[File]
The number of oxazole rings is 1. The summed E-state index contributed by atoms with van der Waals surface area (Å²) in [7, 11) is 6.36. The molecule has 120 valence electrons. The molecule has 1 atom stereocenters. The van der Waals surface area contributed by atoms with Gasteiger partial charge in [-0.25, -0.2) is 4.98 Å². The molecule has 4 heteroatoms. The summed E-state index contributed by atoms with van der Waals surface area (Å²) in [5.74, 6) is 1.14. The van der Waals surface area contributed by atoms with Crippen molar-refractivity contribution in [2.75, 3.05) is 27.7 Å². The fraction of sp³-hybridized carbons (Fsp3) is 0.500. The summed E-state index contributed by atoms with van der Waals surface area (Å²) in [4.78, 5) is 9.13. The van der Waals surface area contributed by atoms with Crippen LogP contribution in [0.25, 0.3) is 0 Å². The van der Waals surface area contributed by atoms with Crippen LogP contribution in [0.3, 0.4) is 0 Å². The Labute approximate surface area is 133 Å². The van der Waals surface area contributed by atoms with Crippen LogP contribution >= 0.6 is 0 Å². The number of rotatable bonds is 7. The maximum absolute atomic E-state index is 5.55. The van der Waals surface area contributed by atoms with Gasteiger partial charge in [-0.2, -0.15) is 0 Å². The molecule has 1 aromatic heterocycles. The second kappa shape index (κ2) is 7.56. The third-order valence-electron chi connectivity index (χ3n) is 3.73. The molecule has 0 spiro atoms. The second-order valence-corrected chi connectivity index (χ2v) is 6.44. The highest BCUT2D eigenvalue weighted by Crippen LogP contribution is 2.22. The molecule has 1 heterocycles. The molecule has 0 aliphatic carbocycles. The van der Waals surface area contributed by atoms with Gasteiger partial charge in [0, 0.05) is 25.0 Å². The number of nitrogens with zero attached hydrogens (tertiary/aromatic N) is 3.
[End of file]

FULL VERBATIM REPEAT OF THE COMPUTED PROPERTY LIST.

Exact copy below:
The number of oxazole rings is 1. The summed E-state index contributed by atoms with van der Waals surface area (Å²) in [7, 11) is 6.36. The molecule has 120 valence electrons. The molecule has 1 atom stereocenters. The van der Waals surface area contributed by atoms with Gasteiger partial charge in [-0.25, -0.2) is 4.98 Å². The molecule has 4 heteroatoms. The summed E-state index contributed by atoms with van der Waals surface area (Å²) in [5.74, 6) is 1.14. The van der Waals surface area contributed by atoms with Crippen molar-refractivity contribution in [2.75, 3.05) is 27.7 Å². The fraction of sp³-hybridized carbons (Fsp3) is 0.500. The summed E-state index contributed by atoms with van der Waals surface area (Å²) in [4.78, 5) is 9.13. The van der Waals surface area contributed by atoms with Crippen LogP contribution in [0.25, 0.3) is 0 Å². The van der Waals surface area contributed by atoms with Crippen LogP contribution in [0.3, 0.4) is 0 Å². The Labute approximate surface area is 133 Å². The van der Waals surface area contributed by atoms with Crippen LogP contribution >= 0.6 is 0 Å². The number of rotatable bonds is 7. The maximum absolute atomic E-state index is 5.55. The van der Waals surface area contributed by atoms with Gasteiger partial charge in [-0.2, -0.15) is 0 Å². The molecule has 1 aromatic heterocycles. The second kappa shape index (κ2) is 7.56. The third-order valence-electron chi connectivity index (χ3n) is 3.73. The molecule has 0 spiro atoms. The second-order valence-corrected chi connectivity index (χ2v) is 6.44. The highest BCUT2D eigenvalue weighted by Crippen LogP contribution is 2.22. The molecule has 1 heterocycles. The molecule has 0 aliphatic carbocycles. The van der Waals surface area contributed by atoms with Gasteiger partial charge in [0, 0.05) is 25.0 Å². The number of nitrogens with zero attached hydrogens (tertiary/aromatic N) is 3.